The interval propagator serves to define an abstract post-condition operation over sets of cells \( \hat{S} \subseteq \mathcal {C}\). Given such a set, \(\hat{S}\), we compute the post condition in the abstract domain. Informally, the post condition is given (a) by iterating over each cell in S; and (b) computing the possible next cells using \(\textsc {IntvlProp}\). Formally, we define the abstract post operation as follows:

$$\begin{aligned} \mathsf {post}_C(\hat{S}, \varPi ):\ \bigcup _{\mathbf {i} \in \hat{S}} \alpha _C( \textsc {IntvlProp}(f, \gamma _C(\mathbf {i})) ) \,. \end{aligned}$$

Given this machinery, an abstract T-step reachability analysis is performed in the standard manner: (a) abstract the initial state; (b) compute post condition for T steps; and (c) check for intersections of the abstract states with the abstraction of the unsafe set. We can also define and use widening operators to make the sequence of iterates converge. The grid based abstract domain can offer some guarantees with respect to the quality of the abstraction. For instance, we can easily bound the Hausdorff distance between the underlying concrete set and the abstraction as a function of the discretization sizes \(\delta _j\). However, the desirable properties come at a high computational cost since the number of cells grows exponentially in the number of system and disturbance variables.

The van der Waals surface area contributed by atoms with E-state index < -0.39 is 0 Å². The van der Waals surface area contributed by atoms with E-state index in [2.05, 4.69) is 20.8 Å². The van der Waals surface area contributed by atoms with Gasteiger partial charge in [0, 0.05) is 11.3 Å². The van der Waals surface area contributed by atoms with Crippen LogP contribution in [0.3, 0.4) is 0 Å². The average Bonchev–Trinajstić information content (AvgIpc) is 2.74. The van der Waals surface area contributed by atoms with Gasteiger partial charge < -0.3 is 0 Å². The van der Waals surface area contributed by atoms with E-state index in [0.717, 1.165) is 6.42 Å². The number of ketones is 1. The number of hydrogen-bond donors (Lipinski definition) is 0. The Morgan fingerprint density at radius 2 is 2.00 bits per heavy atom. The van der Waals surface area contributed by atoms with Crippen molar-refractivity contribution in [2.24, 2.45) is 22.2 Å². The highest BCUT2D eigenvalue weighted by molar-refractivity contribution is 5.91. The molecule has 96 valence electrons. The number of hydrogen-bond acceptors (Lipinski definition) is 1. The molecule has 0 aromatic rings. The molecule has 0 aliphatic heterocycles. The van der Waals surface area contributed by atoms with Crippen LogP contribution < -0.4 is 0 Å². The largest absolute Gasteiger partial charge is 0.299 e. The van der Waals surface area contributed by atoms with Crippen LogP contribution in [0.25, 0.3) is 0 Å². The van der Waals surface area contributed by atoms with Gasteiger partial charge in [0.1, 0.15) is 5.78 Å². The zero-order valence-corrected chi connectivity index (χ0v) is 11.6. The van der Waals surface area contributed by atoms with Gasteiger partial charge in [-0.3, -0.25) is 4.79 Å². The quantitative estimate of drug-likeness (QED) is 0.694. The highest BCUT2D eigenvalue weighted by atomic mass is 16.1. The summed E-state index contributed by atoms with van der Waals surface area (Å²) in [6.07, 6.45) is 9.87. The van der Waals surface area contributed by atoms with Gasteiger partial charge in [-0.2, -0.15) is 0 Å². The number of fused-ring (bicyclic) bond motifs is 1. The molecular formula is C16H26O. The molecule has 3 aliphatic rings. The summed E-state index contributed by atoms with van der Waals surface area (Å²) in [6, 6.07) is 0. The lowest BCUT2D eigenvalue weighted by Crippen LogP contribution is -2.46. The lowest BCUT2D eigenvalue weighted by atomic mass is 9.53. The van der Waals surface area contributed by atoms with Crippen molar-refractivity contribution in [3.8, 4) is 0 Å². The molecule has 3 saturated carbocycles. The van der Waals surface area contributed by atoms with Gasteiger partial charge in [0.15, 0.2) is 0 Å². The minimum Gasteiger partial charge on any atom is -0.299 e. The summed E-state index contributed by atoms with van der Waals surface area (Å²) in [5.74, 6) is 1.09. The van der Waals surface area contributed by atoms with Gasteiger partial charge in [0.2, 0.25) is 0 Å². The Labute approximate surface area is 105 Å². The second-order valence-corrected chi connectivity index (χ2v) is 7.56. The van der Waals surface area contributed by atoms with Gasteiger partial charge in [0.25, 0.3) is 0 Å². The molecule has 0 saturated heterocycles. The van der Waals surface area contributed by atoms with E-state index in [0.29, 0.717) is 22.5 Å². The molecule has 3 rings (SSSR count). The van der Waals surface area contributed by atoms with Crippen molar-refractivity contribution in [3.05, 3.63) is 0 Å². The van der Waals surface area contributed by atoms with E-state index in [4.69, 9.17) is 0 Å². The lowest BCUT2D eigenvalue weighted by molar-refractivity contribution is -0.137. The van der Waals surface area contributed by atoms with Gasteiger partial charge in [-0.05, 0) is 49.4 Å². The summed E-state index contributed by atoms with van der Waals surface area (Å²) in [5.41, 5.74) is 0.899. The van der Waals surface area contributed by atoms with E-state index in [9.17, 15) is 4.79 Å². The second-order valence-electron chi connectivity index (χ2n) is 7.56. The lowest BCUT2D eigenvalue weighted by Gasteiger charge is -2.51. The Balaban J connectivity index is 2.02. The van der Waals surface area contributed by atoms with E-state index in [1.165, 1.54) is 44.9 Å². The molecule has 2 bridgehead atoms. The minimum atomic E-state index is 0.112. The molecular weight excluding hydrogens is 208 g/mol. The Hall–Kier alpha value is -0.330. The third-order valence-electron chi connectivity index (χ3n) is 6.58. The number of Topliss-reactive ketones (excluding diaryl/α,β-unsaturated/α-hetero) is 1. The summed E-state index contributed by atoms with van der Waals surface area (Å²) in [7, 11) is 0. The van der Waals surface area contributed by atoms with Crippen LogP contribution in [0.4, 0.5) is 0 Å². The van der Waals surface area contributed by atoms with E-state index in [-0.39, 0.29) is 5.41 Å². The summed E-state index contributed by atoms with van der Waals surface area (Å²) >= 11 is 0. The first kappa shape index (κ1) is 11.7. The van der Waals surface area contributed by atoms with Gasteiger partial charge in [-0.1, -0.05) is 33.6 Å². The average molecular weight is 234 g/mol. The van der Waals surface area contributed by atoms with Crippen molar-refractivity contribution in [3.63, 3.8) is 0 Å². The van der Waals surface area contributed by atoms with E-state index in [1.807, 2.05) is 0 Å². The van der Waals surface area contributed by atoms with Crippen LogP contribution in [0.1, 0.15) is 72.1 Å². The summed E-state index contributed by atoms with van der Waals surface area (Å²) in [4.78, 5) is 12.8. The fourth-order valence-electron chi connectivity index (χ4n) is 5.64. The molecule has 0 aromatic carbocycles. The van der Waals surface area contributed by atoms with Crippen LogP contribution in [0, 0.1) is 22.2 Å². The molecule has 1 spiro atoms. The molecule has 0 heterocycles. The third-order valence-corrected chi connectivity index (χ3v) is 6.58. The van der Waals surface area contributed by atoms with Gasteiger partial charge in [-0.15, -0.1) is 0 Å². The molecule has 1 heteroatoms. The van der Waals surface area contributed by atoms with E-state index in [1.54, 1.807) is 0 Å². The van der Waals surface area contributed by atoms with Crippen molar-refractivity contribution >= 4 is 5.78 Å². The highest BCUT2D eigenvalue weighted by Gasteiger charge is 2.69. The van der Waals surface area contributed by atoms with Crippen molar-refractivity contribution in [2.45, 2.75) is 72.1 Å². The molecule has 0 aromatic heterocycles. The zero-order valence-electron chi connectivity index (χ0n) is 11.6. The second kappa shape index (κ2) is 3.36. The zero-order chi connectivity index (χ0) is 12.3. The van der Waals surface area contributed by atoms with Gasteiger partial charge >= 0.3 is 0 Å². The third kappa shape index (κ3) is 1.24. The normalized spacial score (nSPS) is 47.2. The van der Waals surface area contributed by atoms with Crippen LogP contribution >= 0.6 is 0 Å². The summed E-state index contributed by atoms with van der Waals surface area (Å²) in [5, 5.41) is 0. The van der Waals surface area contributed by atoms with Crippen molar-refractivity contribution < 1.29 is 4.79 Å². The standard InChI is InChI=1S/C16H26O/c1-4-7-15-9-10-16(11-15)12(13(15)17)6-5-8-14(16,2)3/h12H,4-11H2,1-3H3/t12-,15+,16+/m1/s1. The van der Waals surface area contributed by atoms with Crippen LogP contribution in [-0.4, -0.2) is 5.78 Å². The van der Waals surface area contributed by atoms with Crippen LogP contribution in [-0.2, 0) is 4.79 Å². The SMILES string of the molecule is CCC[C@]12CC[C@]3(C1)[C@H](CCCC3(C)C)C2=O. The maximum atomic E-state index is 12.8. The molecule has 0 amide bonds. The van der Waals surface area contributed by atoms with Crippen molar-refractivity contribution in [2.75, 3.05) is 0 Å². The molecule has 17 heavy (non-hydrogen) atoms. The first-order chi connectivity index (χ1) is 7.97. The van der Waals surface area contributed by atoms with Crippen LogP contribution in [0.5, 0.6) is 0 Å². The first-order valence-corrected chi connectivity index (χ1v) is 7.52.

4.1 Tree Decomposed Analysis

We now consider a tree-decomposed approach based on the concept of nodal abstractions. The key idea here is to perform the grid-based abstraction not on the full set of system and disturbance variables, but instead on individual nodal abstractions over a tree decomposition T.

Definition 14 (Nodal Abstractions)

 A nodal abstraction \(\textsc {Nodal}\) \(\textsc {Abstraction}(\varPi , n)\) corresponding to a node \(n \in N\) is defined as follows

  1. 1.